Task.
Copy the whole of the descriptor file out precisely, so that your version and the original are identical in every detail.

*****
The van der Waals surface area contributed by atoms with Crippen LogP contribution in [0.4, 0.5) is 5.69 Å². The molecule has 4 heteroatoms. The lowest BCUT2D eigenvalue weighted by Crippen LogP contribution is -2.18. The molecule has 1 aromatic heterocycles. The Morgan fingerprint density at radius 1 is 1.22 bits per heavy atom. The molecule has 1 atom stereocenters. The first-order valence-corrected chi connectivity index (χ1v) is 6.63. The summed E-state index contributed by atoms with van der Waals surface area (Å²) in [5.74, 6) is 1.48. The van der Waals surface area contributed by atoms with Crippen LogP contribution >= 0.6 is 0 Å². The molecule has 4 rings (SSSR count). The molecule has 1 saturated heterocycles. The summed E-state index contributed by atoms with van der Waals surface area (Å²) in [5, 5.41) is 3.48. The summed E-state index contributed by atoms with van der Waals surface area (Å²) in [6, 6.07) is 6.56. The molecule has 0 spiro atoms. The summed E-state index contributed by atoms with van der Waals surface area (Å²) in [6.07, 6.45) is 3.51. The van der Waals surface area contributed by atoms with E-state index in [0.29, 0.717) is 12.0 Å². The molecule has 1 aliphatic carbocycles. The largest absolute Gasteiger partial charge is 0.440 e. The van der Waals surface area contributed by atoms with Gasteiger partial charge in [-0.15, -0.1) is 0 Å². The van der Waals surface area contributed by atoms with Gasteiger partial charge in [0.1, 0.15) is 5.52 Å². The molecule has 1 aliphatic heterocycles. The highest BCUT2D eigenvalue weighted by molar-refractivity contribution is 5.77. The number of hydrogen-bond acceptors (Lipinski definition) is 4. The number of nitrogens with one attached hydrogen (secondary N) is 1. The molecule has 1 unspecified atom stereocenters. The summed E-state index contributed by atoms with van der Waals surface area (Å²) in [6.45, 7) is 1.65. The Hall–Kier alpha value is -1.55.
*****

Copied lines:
The van der Waals surface area contributed by atoms with Crippen LogP contribution in [0.4, 0.5) is 5.69 Å². The molecule has 4 heteroatoms. The lowest BCUT2D eigenvalue weighted by Crippen LogP contribution is -2.18. The molecule has 1 aromatic heterocycles. The Morgan fingerprint density at radius 1 is 1.22 bits per heavy atom. The molecule has 1 atom stereocenters. The first-order valence-corrected chi connectivity index (χ1v) is 6.63. The summed E-state index contributed by atoms with van der Waals surface area (Å²) in [5.74, 6) is 1.48. The van der Waals surface area contributed by atoms with Crippen LogP contribution >= 0.6 is 0 Å². The molecule has 4 rings (SSSR count). The molecule has 1 saturated heterocycles. The summed E-state index contributed by atoms with van der Waals surface area (Å²) in [5, 5.41) is 3.48. The summed E-state index contributed by atoms with van der Waals surface area (Å²) in [6, 6.07) is 6.56. The molecule has 0 spiro atoms. The summed E-state index contributed by atoms with van der Waals surface area (Å²) in [6.07, 6.45) is 3.51. The van der Waals surface area contributed by atoms with E-state index in [0.29, 0.717) is 12.0 Å². The molecule has 1 aliphatic carbocycles. The largest absolute Gasteiger partial charge is 0.440 e. The van der Waals surface area contributed by atoms with Gasteiger partial charge in [-0.15, -0.1) is 0 Å². The van der Waals surface area contributed by atoms with Gasteiger partial charge in [0.1, 0.15) is 5.52 Å². The molecule has 1 aliphatic heterocycles. The highest BCUT2D eigenvalue weighted by molar-refractivity contribution is 5.77. The number of hydrogen-bond acceptors (Lipinski definition) is 4. The number of nitrogens with one attached hydrogen (secondary N) is 1. The molecule has 1 unspecified atom stereocenters. The summed E-state index contributed by atoms with van der Waals surface area (Å²) in [6.45, 7) is 1.65. The Hall–Kier alpha value is -1.55.